Court nixes school prom breathalyzers
Proposal by Northern Secondary infringes on students' rights, ruling says
The Superior Court ruled Monday that plans by Northern Secondary School to give breathalyzer tests to students entering their prom last spring violated their rights held by the Canadian Charter.
Ron Felsen, principal of the Mt. Pleasant Road and Eglinton Avenue East area school, came up with the idea in response to alcohol-related incidents during previous school dances. A challenge to the decision was brought before the court by now-former students Simon Gillies and Brett Gorski.
While the court decision didn’t go as he had hoped, Felsen said today he will accept it.
“I was hopeful it would be a different outcome, but I do respect the decision,” he said.
Felsen announced last April the school would use breathalyzers before prom, after several incidents involving students consuming alcohol before and during school dances had, in some cases, seen students sent home or taken to hospital.
However, the school did not act on the plans to use breathalyzers at last year’s prom, because Gillies and Gorski had already filed their application with the Superior Court by time prom came around.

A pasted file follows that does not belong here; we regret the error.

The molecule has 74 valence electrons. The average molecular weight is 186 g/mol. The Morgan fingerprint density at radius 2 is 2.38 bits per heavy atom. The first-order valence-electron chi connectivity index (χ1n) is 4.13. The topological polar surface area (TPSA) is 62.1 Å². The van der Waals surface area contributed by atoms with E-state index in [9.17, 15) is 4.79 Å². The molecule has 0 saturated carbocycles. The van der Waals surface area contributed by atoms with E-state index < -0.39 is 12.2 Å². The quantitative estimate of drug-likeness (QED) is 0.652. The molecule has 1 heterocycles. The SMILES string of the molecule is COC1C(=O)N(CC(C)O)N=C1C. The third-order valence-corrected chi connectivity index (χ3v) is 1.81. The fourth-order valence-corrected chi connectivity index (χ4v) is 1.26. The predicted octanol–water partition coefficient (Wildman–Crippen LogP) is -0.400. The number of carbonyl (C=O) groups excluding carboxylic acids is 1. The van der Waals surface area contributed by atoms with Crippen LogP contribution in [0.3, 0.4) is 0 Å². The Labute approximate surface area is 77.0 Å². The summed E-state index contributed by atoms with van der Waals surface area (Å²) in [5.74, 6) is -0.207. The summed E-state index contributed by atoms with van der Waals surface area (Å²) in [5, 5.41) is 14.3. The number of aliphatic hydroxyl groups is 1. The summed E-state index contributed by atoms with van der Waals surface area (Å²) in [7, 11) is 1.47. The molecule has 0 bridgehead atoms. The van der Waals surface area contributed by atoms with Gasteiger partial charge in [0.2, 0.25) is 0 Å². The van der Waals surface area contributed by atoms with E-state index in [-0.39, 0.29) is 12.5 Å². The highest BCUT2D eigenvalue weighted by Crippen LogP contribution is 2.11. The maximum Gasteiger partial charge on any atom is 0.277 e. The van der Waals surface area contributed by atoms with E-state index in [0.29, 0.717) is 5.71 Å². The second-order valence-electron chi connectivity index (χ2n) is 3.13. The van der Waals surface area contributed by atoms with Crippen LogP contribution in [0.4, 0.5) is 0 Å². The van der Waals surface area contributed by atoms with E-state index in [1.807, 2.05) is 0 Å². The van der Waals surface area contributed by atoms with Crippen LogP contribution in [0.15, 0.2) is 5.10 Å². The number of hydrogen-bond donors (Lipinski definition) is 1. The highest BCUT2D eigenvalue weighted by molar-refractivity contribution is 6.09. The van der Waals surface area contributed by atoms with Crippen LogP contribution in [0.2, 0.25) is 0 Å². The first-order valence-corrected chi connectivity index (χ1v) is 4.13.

“We decided that since the matter was pretty significant in terms of constitutional law, it would be prudent to hold off,” Felsen said.
He said his main concern when instituting the use of breathalyzers was student safety, and that continues to be so.
“The same rules that govern school days apply to school events after hours or outside of school,” Felsen said. “Certainly we don’t want students to come to school intoxicated and we don’t want them to come to dances intoxicated.”
Felsen said he plans to continue the message to students that “prom is a rite of passage.”
“We want students to enjoy their prom, but we want them to enjoy it within the law,” he said. “That means they’re going to come sober and we’re going to make it a night to remember for the right reasons.”
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